Posted on Wednesday, March 15th, 2017 at 7:00 am
There are two kinds of people who eat a gluten-free diet. In one group, there are people who are doing it because they have celiac disease or an allergy or intolerance to foods that contain gluten. In the other group, are people who chose a gluten-free diet because they think it will make them lose weight. A recent study about gluten-free diets is going around the internet, but is being presented in a misleading way.
A person who has been diagnosed with celiac disease must avoid consuming gluten. Their doctor will recommend these people eat a gluten-free diet because it is the only form of treatment for celiac disease. Gluten will actually cause damage to the intestines of a person who has celiac disease.
Other people, who have been diagnosed with an allergy to wheat, rye and/or barley, will also hear their doctor recommend that they stay away from gluten. The same is so for those with a diagnosed gluten intolerance.
Other people choose a gluten-free diet because they believe it will help them to lose weight. This group doesn’t have to avoid gluten. (Their bodies can safely process it.) Typically, if you visit a doctor and ask for advice on how to lose weight – the doctor is going to suggest getting more exercise and avoiding sugar (not gluten.)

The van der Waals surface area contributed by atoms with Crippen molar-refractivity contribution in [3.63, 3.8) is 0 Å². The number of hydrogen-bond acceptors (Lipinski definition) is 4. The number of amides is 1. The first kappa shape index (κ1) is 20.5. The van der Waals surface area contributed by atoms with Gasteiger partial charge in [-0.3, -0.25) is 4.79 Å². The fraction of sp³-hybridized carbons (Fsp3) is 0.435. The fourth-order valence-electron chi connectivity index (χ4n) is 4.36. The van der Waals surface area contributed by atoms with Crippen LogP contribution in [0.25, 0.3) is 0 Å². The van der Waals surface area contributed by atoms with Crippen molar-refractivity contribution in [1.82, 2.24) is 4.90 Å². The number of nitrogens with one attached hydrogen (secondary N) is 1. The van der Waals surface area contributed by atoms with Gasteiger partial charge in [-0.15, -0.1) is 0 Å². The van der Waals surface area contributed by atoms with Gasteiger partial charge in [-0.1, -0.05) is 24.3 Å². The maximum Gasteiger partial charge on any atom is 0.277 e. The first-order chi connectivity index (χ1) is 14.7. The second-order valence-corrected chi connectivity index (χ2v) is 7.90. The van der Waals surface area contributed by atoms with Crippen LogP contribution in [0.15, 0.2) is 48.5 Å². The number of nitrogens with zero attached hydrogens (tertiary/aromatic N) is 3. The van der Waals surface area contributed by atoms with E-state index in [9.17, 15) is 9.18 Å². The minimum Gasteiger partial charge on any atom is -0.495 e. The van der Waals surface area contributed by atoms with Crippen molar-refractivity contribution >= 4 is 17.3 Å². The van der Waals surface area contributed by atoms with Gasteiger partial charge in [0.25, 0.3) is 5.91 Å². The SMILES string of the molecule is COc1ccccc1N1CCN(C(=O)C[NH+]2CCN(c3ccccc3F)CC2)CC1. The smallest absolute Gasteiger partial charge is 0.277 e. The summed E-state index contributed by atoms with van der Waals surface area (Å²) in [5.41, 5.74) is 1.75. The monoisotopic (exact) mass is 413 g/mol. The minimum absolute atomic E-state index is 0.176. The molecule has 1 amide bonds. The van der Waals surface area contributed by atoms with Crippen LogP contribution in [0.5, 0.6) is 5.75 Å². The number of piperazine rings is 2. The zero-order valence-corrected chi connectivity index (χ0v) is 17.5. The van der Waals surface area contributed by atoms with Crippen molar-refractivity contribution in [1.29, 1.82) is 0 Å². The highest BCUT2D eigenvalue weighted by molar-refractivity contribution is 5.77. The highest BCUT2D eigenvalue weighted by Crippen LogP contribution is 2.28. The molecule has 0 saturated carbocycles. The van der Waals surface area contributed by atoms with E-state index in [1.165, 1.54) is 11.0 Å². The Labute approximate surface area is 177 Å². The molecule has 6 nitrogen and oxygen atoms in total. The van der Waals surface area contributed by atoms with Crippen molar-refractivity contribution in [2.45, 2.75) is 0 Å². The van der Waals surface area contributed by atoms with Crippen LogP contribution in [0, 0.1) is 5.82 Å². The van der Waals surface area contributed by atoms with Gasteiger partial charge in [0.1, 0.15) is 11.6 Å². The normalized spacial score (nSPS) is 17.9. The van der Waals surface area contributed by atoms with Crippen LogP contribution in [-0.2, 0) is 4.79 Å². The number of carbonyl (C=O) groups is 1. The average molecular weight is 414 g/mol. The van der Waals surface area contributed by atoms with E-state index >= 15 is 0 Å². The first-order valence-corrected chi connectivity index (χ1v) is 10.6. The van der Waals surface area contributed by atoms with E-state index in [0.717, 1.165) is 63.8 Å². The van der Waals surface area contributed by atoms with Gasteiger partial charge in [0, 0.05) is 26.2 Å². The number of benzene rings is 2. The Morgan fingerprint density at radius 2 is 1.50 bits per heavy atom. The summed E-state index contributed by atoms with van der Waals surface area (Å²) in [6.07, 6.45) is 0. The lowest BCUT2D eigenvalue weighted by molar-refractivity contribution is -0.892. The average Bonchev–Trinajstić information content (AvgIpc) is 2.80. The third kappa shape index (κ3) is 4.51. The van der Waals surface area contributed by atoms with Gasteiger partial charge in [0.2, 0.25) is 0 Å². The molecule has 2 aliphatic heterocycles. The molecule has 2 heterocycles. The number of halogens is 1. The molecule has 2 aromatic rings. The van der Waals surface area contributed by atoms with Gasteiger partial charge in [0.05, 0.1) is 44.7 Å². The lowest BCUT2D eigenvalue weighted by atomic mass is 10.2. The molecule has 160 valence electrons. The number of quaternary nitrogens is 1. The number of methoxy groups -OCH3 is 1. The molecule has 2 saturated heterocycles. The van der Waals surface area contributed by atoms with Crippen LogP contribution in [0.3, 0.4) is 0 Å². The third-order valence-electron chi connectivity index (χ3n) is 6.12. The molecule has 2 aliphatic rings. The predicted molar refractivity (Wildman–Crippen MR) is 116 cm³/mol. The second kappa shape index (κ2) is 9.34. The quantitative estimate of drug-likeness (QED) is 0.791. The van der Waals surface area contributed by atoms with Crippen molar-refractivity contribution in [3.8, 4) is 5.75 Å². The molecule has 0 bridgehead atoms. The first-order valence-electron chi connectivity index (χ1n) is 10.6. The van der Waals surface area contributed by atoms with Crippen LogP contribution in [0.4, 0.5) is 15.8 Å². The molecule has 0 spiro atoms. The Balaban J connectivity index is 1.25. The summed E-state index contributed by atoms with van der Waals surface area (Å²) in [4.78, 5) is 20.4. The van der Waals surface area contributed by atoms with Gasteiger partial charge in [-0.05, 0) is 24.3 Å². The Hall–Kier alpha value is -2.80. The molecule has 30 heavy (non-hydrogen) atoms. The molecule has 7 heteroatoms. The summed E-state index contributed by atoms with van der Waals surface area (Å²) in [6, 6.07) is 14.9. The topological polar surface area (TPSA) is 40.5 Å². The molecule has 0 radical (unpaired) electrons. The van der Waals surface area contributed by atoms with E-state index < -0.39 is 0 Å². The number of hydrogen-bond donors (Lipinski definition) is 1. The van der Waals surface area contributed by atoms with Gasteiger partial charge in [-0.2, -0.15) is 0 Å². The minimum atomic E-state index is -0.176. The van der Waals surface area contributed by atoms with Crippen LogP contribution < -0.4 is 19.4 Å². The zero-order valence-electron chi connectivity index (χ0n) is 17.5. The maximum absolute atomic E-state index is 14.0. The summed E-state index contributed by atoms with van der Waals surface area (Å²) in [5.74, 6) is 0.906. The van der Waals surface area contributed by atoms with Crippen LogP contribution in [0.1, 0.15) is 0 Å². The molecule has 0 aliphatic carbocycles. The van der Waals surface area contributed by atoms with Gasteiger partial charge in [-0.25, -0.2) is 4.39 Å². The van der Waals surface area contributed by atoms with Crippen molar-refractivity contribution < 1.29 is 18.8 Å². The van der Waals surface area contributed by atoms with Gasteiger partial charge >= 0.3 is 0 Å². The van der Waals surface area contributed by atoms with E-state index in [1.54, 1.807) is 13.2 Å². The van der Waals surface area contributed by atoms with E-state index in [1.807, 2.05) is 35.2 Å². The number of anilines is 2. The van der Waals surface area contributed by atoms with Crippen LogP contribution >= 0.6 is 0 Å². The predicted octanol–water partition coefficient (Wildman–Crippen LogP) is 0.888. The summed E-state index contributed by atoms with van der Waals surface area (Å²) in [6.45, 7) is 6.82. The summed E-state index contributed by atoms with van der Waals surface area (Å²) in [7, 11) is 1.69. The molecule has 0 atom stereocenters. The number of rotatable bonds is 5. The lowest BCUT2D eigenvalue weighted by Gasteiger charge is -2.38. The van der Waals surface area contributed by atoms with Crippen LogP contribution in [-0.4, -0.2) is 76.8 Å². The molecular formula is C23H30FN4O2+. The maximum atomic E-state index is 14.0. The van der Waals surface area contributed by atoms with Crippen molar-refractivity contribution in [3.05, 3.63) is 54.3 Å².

A study done by researchers from the University of Chicago, University of Illinois at Chicago, University of Michigan, and Dartmouth University is being passed around the internet. Unfortunately, some people are presenting the results of that study in a misleading way.
You may have heard that a gluten-free diet results in increased levels of arsenic and mercury – two toxic metals that can lead to cardiovascular disease, neurological problems, cancer, and other health problems. What isn’t being emphasized is that the result came from a relatively small sample size of people who ate a gluten-free diet.
The study includes 7,471 participants in the National Health and Nutrition Examination Survey. Of those people, only 73 reported being on a gluten-free diet. Tests of urine and blood found that arsenic levels were almost twice as high in the gluten-free group compared with the much larger group that ate gluten. The same tests found mercury levels were higher in the gluten-free group.
There are two things you need to understand about these results. One, more studies need to be done before we can conclude that a gluten-free diet poses a significant health risk. Two, there is speculation that the health risks have to do with the amount of rice that people who eat gluten-free are consuming – but this has not yet been proven.